The police then arrested respondent and brought him to the police station for questioning. Prior to the actual interrogation the police asked respondent whether he knew for what crime he had been arrested, whether he wanted an attorney, and whether he understood his constitutional rights.3 Respondent replied that he did understand the crime for which he was arrested, that he did not want an attorney, and that he understood his rights.4 The police further advised him that any statements he might make could be used against him at a later date in court.5 The police, however, did not advise respondent that he would be furnished counsel free of charge if he could not pay for such services himself.

The police then questioned respondent about his activities on the night of the rape and assault. Respondent replied that during the general time period at issue he had first been with one Robert Henderson and then later at home, alone, asleep. The police sought to confirm this story by contacting Henderson, but Henderson's story served to discredit rather than to bolster respondent's account. Henderson acknowledged that respondent had been with him on the night of the crime but said that he had left at a relatively early time. Furthermore, Henderson told police that he saw respondent the following day and asked him at that time about scratches on his face—'asked him if he got hold of a wild one or something.'6 Respondent answered: '(S)omething like

Page 437

that.'7 Then, Henderson said, he asked respondent 'who it was,'8 and respondent said: '(S)ome woman lived the next block over,'9 adding: 'She is a widow woman' or words to that effect.10

These events all occurred prior to the date on which this Court handed down its decision in Miranda v. Arizona, supra, but respondent's trial occurred afterwards. Prior to trial respondent's appointed counsel made a motion to exclude Henderson's expected testimony because respondent had revealed Henderson's identity without having received full Miranda warnings. Although respondent's own statements taken during interrogation were excluded, the trial judge denied the motion to exclude Henderson's testimony. Henderson therefore testified at trial, and respondent was convicted of rape and sentenced to 20 to 40 years' imprisonment. His conviction was affirmed by both the Michigan Court of Appeals11 and the Michigan Supreme Court.12

Respondent then sought habeas corpus relief in Federal District Court. That court, noting that respondent had not received the full Miranda warnings and that the police had stipulated Henderson's identity was learned only through respondent's answers, 'reluctantly' concluded that Henderson's testimony could not be admitted.13 Application of such an exclusionary rule was necessary, the court reasoned, to protect respondent's Fifth Amendment right against compulsory self-incrimination. The court therefore granted respondent's petition for a writ of habeas corpus unless petitioner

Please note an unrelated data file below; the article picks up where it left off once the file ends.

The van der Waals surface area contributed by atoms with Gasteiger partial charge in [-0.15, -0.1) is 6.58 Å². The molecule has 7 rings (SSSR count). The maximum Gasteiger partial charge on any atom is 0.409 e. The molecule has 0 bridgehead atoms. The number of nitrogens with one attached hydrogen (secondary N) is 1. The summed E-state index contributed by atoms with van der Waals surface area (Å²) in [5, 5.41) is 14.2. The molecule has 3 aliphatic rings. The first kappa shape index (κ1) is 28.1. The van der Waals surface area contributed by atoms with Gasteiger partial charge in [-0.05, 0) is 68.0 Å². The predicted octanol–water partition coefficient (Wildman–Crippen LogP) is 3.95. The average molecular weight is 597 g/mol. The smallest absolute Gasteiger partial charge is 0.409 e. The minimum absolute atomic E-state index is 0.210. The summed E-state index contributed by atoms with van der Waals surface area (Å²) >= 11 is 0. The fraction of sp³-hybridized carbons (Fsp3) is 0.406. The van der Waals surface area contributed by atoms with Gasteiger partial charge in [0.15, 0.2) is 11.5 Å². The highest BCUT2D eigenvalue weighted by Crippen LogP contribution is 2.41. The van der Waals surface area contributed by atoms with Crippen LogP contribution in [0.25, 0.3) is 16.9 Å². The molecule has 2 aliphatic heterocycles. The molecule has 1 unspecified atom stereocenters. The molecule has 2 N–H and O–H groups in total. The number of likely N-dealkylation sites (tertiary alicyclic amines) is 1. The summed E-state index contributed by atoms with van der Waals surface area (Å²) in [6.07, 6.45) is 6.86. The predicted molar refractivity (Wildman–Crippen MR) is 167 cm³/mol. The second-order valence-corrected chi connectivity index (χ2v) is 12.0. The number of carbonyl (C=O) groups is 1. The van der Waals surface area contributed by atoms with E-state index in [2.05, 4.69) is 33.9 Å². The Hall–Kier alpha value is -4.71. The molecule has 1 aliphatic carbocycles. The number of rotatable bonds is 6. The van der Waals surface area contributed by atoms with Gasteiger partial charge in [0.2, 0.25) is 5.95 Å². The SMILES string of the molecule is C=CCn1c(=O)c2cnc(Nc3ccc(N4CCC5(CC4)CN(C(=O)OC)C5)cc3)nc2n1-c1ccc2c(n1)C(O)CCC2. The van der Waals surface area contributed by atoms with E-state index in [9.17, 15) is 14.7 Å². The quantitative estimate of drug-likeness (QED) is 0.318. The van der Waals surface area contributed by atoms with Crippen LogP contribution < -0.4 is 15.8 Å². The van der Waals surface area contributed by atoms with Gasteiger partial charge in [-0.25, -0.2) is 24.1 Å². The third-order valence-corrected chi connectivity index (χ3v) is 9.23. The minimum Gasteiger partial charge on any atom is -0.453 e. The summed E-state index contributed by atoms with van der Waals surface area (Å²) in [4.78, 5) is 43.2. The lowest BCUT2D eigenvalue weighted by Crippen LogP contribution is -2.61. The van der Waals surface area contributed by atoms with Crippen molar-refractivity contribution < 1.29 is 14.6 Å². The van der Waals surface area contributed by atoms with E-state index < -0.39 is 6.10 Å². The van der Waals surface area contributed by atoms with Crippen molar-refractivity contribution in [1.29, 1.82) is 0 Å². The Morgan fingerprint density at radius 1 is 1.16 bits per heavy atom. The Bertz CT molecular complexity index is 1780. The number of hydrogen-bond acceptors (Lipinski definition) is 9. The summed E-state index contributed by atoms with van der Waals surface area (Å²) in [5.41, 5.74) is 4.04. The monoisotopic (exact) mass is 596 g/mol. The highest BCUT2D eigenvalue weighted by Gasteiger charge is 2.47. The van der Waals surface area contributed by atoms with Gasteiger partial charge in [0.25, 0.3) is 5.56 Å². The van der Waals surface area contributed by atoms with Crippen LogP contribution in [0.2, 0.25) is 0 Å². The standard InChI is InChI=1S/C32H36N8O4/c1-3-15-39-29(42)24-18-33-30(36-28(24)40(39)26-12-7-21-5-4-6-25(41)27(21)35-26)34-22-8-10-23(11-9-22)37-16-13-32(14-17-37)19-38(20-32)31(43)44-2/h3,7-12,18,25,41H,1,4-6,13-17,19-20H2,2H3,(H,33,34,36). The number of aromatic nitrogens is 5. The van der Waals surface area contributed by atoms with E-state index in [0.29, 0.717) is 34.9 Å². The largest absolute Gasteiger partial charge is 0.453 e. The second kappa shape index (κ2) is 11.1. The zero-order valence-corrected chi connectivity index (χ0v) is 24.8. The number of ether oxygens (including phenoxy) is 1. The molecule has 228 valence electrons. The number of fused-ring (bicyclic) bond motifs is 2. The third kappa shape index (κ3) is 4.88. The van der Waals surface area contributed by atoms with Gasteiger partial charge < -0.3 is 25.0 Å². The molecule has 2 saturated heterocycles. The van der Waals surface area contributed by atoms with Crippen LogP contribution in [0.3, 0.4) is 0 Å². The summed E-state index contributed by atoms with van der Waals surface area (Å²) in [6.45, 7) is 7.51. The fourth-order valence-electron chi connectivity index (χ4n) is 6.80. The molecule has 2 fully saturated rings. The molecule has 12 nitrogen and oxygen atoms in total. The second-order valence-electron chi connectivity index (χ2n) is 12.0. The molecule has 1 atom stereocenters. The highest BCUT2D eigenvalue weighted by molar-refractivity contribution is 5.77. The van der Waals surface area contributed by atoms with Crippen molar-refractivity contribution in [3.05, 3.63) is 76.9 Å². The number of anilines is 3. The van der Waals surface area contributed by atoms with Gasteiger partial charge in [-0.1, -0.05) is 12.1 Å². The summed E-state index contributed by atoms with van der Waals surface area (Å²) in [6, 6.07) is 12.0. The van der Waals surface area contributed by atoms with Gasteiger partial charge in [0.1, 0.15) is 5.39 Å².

Page 438

retried respondent within 90 days. The Court of Appeals for the Sixth Circuit affirmed. We granted certiorari, 414 U.S. 1062, 94 S.Ct. 568, 38 L.Ed.2d 467 (1973), and now reverse.


Although respondent's sole complaint is that the police failed to advise him that he would be given free counsel if unable to afford counsel himself, he did not, and does not now, base his arguments for relief on a right to counsel under the Sixth and Fourteenth Amendments. Nor was the right to counsel, as such, considered to be persuasive by either federal court below. We do not have a situation such as that presented in Escobedo v. Illinois, 378 U.S. 478, 84 S.Ct. 1758, 12 L.Ed.2d 977 (1964), where the policemen interrogating the suspect had refused his repeated requests to see his lawyer who was then present at the police station. As we have noted previously, Escobedo is not to be broadly extended beyond the facts of that particular case. See Johnson v. New Jersey, 384 U.S., at 733—734, 86 S.Ct., at 1780 1781; Kirby v. Illinois, 406 U.S. 682, 689, 92 S.Ct. 1877, 1882, 32 L.Ed.2d 411 (1972); Frazier v. Cupp, 394 U.S. 731, 739, 89 S.Ct. 1420, 1424, 22 L.Ed.2d 684 (1969). This case also falls outside the rationale of United States v. Wade, 388 U.S. 218, 224, 87 S.Ct. 1926, 1930, 18 L.Ed.2d 1149 (1967), where the Court held that counsel was needed at a post-indictment lineup in order to protect the 'right to a fair trial at which the witnesses against (the defendant) might be meaningfully cross-examined.' Henderson was fully available for searching cross-examination at respondent's trial.

Respondent's argument, and the opinions of the District Court and Court of Appeals, instead rely upon the Fifth Amendment right against compulsory self-incrimination and the safeguards designed in Miranda to secure that right. In brief, the position urged upon this Court is that proper regard for the privilege against compulsory self-incrimination requires, with limited exceptions not

Page 439

applicable here, that all evidence derived solely from statements made without full Miranda warnings be excluded at a subsequent criminal trial. For purposes of analysis in this case we believe that the question thus presented is best examined in two separate parts. We will therefore...